“Shall we then?” George asked, gesturing to the stairwell descending even further beneath the earth. Together, the three of them began to trek down the dimly illuminated stairs. George held the lantern in one paw before them, though there were flambeaux set along the walls in sconces every thirty paces or so.
When they reached the landing below, they were greeted by a long dank corridor, the stone work long stained black from tar and ash. Misha hated the dungeons, but it seemed that he was too often traversing unsavoury places beneath the Keep. The secrets it held beneath the Earth would likely never be completely uncovered. How far deep did it go, and what of the tunnels that Charles and others had discovered during the assault? One of these days, when the chance came to him, he would explore them himself. Perhaps bring a lodestone with him, to see if Charles had just been imagining things when the rat had said they’d changed direction in a corridor that did not turn.
“So have you been down to see her?” Rickkter asked after a few paces. Misha brought his mind back to the present and looked down at the thick bundle of cloth. Running his claws along it, he could feel where she had stitched the lacings from her jerkin and trousers through the cloth, binding them together tightly.
“Just briefly,” George replied. “She was awake, but she did not respond to me as I said. She’s gone into shock if you ask me. I’ve seen it before amongst soldiers after a battle. Misha, you used to be a siege engineer. Have any of your men ever been in shock?”
Misha looked up, one ear alert, and then nodded. “Aye. I’ve seen it. It is not a pretty sight. No siege ever is, but the shock. They may get better, but its still there in them. The pain and horror that is.”
“I know what you mean,” Rickkter said darkly. “I’ve seen a great deal of it myself.”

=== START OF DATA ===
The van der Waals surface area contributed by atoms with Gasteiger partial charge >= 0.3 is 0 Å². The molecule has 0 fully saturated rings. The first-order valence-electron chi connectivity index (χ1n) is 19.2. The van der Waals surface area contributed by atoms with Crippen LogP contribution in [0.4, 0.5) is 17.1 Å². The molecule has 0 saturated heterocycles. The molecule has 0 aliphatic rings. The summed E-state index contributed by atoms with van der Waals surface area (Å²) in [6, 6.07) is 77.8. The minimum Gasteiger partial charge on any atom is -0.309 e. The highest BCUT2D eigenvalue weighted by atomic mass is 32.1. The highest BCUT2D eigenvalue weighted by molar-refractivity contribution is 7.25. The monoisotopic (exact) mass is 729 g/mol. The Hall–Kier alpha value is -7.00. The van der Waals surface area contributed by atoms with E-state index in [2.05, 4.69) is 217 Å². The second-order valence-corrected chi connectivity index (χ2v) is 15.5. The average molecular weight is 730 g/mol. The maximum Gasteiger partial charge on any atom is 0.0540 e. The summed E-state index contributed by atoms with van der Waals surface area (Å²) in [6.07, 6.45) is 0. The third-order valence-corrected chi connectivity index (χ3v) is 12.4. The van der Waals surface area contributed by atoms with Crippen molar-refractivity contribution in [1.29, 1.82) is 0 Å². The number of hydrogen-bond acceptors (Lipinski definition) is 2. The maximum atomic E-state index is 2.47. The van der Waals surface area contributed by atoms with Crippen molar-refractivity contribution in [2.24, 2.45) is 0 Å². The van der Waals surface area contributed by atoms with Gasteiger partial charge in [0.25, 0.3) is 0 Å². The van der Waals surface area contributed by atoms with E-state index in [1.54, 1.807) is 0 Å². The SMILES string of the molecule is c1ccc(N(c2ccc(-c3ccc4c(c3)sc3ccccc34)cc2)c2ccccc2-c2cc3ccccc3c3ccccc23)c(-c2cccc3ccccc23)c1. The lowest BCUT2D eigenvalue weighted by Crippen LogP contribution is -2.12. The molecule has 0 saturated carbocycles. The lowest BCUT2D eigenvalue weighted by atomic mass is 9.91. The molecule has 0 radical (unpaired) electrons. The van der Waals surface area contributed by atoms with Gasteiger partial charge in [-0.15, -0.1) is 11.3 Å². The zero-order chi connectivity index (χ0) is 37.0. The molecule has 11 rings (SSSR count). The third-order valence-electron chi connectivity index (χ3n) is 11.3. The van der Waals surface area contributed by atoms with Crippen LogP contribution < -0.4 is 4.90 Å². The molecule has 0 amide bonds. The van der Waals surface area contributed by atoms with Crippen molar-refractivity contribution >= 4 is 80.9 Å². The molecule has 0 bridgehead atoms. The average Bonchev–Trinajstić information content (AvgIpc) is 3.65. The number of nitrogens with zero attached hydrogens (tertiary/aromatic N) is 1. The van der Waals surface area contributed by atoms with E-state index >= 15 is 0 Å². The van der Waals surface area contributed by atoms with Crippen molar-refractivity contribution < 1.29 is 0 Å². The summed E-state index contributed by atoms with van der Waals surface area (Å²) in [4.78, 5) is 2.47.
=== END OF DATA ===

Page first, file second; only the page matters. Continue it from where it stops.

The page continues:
“And that is how Bryonoth appears.” the passage came to a wide oaken door braced with rusted metal where stood two guards. They nodded at the patrolmaster’s approach, gripped the iron ring at its centre, and pulled open the heavy door. Despite its weight, it did not groan on its hinges, but came smoothly and silently. The room beyond was more brightly lit, but still submerged in heavy shadow. The floor tilted inwards towards a submerged grate set in the middle. A rivulet of water trickled along the cracks in the masonry until it emptied into that grate, the faint dripping echoing up form some unfathomable distance below.
“Sergeant Dallar,” George called as he entered. Off to one side, a whisp of smoke trailed around the side of a passage. There, a soldier dressed in the Duke’s livery came around. Between hoof-like hands he clutched a long wooden pipe. His long horns curled about his ears, and his cloven hooves made a hard heavy clank when he moved. The ram nodded to George once, smiling both to Misha and Rickkter.
“She hasn’t made a sound since you left,” the ram reported, gesturing down the dark corridor from which he had emerged. “I looked in on her a few minutes ago. She’s still sitting against the wall.”
“Good. Continue to keep watch, Dallar.”
“Of course, sir,” the ram replied smartly, standing a bit taller, the pipe held firmly between his teeth.
The three of them passed the ram who continued to smoke his pipe with martial aplomb. The corridor beyond was well-lit for a dungeon, though gloom still pervaded the old masonry. Another guard stood beside the second door on the left, who nodded at George’s approach and brandished an iron key in his paw. The feline gave the key a sharp twist, and then pulled open the wide door. It creaked on its hinges ever so slightly, making Misha wince. But the brilliant light that suddenly poured forth from the aperture made him wince even more.
“I see my spell is still working,” Rickkter pointed out, even as he held one paw in front of his face. “Working very well in fact.”
Misha nodded, and held the bundle of cloth in front of his face for a few seconds. It did a much better job of blocking the light than merely his paws would have done. But after a few moments, his eyes adjusted, and he lowered the bundle again.
Stepping around the door, they could see that the cell beyond was bare except for a small pile of hay in one corner, a ball of glowing light near the centre of the ceiling, and a woman covered in a small robe chained to the wall. Her arms were held up above her, keeping her from tearing her new garments, hands dangling limply in the shackles. She did not look up as they came in, but merely remained where she was, legs pulled up beneath her as she huddled against the wall.
“Dame Bryonoth,” Misha called out. The head tilted slightly, but that was all the reaction the fox had from her.
“Let me look at her,” Rickkter said, stepping before her and kneeling down. He kept himself out of reach of her feet, his balance on his foot paws so precise that he never wavered. But Bryonoth made no move to object to the scrutiny. The robe covered her from her knees to her neck, though what protruded was dirty and saturated by the dank that filled the dungeons.